Synopses & Reviews
Charles Babbage was an English genius of legendary eccentricity. He invented the cowcatcher, the ophthalmoscope, and the "penny post." He was an expert lock picker, he wrote a ballet, he pursued a vendetta against London organ-grinders that made him the laughingstock of Europe. And all his life he was in desperate need of enormous sums of money to build his fabled reasoning machine, the Difference Engine, the first digital computer in history.
To publicize his Engine, Babbage sponsors a private astronomical expedition a party of four men and one remarkable woman who will set out from Washington City and travel by wagon train two thousand miles west, beyond the last known outposts of civilization. Their ostensible purpose is to observe a total eclipse of the sun predicted by Babbage's computer, and to photograph it with the newly invented camera of Louis Daguerre.
The actual purpose, however...
Suffice it to say that in Shooting the Sun nothing is what it seems, eclipses have minds of their own, and even the best computer cannot predict treachery, greed, and the fickle passions of the human heart.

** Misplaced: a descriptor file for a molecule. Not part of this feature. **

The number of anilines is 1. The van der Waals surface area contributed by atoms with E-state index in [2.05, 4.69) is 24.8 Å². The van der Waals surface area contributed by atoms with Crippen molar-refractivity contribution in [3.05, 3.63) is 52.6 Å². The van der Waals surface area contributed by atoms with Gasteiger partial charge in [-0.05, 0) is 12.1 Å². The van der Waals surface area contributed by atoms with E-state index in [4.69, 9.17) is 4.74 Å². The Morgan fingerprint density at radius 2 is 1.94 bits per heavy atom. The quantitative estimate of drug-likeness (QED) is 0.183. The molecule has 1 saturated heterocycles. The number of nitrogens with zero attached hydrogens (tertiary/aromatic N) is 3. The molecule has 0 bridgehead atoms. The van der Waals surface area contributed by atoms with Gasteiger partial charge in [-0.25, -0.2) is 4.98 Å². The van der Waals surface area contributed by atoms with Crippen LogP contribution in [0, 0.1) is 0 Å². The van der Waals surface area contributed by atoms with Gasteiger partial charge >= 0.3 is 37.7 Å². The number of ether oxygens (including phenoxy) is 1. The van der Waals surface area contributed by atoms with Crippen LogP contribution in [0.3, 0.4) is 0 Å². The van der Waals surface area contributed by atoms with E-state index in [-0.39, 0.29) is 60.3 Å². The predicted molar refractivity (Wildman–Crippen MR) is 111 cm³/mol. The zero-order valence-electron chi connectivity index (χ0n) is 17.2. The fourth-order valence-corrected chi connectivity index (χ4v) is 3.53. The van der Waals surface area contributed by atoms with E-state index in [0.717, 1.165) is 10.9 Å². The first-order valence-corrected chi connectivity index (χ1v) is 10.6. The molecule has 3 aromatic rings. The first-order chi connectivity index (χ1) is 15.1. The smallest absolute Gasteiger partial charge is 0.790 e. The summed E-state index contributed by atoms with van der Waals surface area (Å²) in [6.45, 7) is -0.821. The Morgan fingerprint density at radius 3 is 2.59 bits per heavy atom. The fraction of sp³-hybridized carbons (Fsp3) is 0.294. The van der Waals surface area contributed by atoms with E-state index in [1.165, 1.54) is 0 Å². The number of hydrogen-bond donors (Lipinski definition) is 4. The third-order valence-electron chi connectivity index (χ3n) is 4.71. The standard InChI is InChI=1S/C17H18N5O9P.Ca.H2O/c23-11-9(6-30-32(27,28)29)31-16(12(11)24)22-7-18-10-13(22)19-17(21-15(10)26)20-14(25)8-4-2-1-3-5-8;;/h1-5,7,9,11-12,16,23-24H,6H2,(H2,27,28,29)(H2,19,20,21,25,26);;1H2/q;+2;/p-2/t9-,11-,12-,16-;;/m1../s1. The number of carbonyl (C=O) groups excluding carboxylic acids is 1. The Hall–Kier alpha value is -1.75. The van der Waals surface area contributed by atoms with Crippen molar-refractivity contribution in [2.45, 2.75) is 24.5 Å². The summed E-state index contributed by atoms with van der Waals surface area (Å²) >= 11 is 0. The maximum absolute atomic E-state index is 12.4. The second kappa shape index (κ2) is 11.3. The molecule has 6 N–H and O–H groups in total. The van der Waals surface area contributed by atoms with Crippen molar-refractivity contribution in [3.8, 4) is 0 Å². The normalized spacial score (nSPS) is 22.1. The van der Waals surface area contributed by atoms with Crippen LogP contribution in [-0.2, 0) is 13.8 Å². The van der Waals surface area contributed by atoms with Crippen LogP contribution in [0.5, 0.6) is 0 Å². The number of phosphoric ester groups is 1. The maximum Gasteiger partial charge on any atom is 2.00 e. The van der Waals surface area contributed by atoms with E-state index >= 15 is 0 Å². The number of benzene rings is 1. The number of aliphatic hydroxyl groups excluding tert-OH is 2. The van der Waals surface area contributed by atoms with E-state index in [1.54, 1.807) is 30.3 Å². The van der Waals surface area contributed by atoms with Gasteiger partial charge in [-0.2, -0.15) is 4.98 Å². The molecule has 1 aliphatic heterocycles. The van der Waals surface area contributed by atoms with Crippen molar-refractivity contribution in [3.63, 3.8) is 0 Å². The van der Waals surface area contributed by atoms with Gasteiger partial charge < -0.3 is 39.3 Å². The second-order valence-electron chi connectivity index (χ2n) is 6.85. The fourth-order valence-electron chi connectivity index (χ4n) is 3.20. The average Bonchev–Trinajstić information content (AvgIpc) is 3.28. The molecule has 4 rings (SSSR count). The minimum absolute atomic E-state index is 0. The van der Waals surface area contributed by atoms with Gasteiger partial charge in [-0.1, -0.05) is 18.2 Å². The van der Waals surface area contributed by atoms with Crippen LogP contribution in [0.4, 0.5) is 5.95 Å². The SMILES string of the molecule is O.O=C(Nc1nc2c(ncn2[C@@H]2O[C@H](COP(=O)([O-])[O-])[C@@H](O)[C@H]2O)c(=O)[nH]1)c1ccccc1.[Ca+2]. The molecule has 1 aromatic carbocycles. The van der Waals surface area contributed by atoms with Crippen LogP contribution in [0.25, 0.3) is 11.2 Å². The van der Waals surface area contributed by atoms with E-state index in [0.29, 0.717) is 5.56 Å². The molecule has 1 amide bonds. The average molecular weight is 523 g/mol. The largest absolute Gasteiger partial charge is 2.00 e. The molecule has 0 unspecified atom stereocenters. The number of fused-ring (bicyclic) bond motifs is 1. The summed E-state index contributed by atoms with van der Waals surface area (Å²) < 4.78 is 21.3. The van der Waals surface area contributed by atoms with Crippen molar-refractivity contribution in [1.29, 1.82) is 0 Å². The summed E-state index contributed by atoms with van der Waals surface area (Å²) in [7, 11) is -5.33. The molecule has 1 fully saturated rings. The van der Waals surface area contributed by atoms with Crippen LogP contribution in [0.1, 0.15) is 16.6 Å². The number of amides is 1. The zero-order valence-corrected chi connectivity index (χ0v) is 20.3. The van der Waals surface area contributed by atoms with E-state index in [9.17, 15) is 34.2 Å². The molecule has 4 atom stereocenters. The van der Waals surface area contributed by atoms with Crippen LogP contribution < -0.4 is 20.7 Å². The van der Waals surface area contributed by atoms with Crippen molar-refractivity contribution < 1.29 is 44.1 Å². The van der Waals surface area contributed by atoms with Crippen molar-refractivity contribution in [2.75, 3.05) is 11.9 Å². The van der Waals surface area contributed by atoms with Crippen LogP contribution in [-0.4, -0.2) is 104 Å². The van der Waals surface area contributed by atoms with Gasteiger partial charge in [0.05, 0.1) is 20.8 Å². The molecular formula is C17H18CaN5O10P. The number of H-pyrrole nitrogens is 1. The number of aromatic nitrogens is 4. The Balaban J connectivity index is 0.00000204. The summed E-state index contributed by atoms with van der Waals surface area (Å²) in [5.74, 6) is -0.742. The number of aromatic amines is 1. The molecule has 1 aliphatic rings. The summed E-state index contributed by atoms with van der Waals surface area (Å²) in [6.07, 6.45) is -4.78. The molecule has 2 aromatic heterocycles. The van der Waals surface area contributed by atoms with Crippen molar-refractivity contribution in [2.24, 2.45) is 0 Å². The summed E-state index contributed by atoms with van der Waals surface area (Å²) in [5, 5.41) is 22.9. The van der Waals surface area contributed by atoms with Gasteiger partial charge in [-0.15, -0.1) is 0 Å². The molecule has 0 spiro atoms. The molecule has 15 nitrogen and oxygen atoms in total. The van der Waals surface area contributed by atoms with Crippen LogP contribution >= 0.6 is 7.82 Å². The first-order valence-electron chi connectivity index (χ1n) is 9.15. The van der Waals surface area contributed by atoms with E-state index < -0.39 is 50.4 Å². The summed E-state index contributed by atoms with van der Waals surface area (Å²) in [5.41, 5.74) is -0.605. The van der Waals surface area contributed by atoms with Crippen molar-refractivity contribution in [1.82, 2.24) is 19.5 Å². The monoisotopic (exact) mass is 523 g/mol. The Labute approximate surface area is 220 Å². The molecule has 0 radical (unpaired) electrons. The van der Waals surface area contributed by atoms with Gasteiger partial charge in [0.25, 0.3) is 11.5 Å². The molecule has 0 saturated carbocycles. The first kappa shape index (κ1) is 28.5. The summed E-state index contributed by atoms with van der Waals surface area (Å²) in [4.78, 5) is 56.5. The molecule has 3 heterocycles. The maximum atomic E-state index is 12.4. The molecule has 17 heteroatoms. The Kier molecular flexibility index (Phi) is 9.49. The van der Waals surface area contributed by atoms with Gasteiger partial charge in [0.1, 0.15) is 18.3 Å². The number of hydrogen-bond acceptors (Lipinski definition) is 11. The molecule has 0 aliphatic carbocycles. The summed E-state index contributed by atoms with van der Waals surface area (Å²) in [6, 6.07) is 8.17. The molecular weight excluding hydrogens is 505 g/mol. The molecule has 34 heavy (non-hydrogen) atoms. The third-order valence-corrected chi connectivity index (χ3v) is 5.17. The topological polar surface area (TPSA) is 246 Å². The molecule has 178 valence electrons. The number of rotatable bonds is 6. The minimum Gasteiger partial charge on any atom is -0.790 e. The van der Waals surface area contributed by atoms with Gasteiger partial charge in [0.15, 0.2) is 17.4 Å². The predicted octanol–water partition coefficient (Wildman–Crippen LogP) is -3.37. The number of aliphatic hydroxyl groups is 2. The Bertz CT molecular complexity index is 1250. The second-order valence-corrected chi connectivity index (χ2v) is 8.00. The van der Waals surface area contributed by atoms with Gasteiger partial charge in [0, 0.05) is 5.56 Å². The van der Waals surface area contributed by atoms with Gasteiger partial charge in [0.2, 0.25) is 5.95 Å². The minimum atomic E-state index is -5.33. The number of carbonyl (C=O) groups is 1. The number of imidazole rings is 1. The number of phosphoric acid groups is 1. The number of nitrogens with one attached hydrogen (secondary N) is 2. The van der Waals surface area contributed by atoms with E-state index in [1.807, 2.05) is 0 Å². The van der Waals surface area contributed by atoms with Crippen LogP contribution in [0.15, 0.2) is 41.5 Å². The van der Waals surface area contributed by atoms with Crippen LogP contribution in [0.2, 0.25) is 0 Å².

"While Byrd tacks on a mystery and thriller subplot at the end to create a semblance of tension, the book is mostly an engaging travelogue along the old Santa Fe Trail, served up with plenty of authentic frontier detail..." Publishers Weekly
"Historical novelist Byrd...appl[ies] his formidable research skills to an inventive tale....Terrific adventures. Splendid details." Kirkus Reviews
"Byrd sometimes loses his perspective and slips into anachronistic historical minilectures, but this is still a fun read. Recommended." Library Journal
"[E]ntertaining and informative....[H]istorical and scientific details and anecdotes...are woven skillfully into the story." The New York Times Book Review
"Academics might wag a hoary finger at this history as pop corn, but Byrd has great fun with it, and so do we. Besides, all along this fictional adventure, he's left a trail of irresistible tidbits about the development of the territory, the technology, and the culture of the 19th century. And he makes perfectly clear that science has never been any more dispassionate or objective than the people carrying it out." Ron Charles, Christian Science Monitor
(read the entire Christian Science Monitor review
From historic novelist Byrd comes an enthralling novel of fact and fiction as eccentric genius Charles Babbage and free-spirited astronomer Selena Cott set out to use the dawning technology of 1839 to record a total solar eclipse.
About the Author
Max Byrd is the author of the bestselling historical novels Jefferson, Jackson, and Grant. He makes his home in Davis, California.